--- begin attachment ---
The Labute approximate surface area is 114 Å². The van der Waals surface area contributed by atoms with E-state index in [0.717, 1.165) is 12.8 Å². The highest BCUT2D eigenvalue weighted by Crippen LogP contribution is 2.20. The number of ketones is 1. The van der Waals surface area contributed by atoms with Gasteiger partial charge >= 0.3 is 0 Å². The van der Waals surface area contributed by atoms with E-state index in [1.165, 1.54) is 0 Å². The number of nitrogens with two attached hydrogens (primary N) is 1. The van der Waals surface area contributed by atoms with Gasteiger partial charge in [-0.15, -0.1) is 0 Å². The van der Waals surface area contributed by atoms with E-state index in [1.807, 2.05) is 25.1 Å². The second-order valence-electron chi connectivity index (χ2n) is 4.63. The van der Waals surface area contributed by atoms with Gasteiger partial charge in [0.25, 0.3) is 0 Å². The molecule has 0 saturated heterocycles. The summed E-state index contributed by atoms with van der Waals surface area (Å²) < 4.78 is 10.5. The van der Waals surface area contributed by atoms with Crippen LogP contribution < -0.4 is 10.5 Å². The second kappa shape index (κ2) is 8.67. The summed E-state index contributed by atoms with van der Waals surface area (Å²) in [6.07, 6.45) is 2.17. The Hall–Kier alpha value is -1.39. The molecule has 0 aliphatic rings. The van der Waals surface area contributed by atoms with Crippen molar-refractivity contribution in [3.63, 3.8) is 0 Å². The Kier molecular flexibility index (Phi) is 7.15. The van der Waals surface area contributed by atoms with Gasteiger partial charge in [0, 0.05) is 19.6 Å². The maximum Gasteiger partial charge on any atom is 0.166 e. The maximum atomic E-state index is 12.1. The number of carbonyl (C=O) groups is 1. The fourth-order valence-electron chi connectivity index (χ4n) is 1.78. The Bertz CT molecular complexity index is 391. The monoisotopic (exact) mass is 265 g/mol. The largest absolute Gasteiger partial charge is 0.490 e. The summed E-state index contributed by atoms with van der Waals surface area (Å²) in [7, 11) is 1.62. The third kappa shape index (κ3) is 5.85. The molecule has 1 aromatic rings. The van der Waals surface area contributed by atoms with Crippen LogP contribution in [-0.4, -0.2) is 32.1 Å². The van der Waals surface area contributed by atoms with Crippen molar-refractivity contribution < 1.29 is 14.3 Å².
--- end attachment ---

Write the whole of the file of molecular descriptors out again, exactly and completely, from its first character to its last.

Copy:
The Labute approximate surface area is 114 Å². The van der Waals surface area contributed by atoms with E-state index in [0.717, 1.165) is 12.8 Å². The highest BCUT2D eigenvalue weighted by Crippen LogP contribution is 2.20. The number of ketones is 1. The van der Waals surface area contributed by atoms with Gasteiger partial charge >= 0.3 is 0 Å². The van der Waals surface area contributed by atoms with E-state index in [1.165, 1.54) is 0 Å². The number of nitrogens with two attached hydrogens (primary N) is 1. The van der Waals surface area contributed by atoms with Gasteiger partial charge in [-0.15, -0.1) is 0 Å². The van der Waals surface area contributed by atoms with E-state index in [1.807, 2.05) is 25.1 Å². The second-order valence-electron chi connectivity index (χ2n) is 4.63. The van der Waals surface area contributed by atoms with Gasteiger partial charge in [0.25, 0.3) is 0 Å². The molecule has 0 saturated heterocycles. The summed E-state index contributed by atoms with van der Waals surface area (Å²) < 4.78 is 10.5. The van der Waals surface area contributed by atoms with Crippen LogP contribution < -0.4 is 10.5 Å². The second kappa shape index (κ2) is 8.67. The summed E-state index contributed by atoms with van der Waals surface area (Å²) in [6.07, 6.45) is 2.17. The Hall–Kier alpha value is -1.39. The molecule has 0 aliphatic rings. The van der Waals surface area contributed by atoms with Crippen molar-refractivity contribution in [3.63, 3.8) is 0 Å². The Kier molecular flexibility index (Phi) is 7.15. The van der Waals surface area contributed by atoms with Gasteiger partial charge in [0, 0.05) is 19.6 Å². The maximum Gasteiger partial charge on any atom is 0.166 e. The maximum atomic E-state index is 12.1. The number of carbonyl (C=O) groups is 1. The fourth-order valence-electron chi connectivity index (χ4n) is 1.78. The Bertz CT molecular complexity index is 391. The monoisotopic (exact) mass is 265 g/mol. The largest absolute Gasteiger partial charge is 0.490 e. The summed E-state index contributed by atoms with van der Waals surface area (Å²) in [7, 11) is 1.62. The third kappa shape index (κ3) is 5.85. The molecule has 1 aromatic rings. The van der Waals surface area contributed by atoms with Crippen LogP contribution in [-0.4, -0.2) is 32.1 Å². The van der Waals surface area contributed by atoms with Crippen molar-refractivity contribution < 1.29 is 14.3 Å².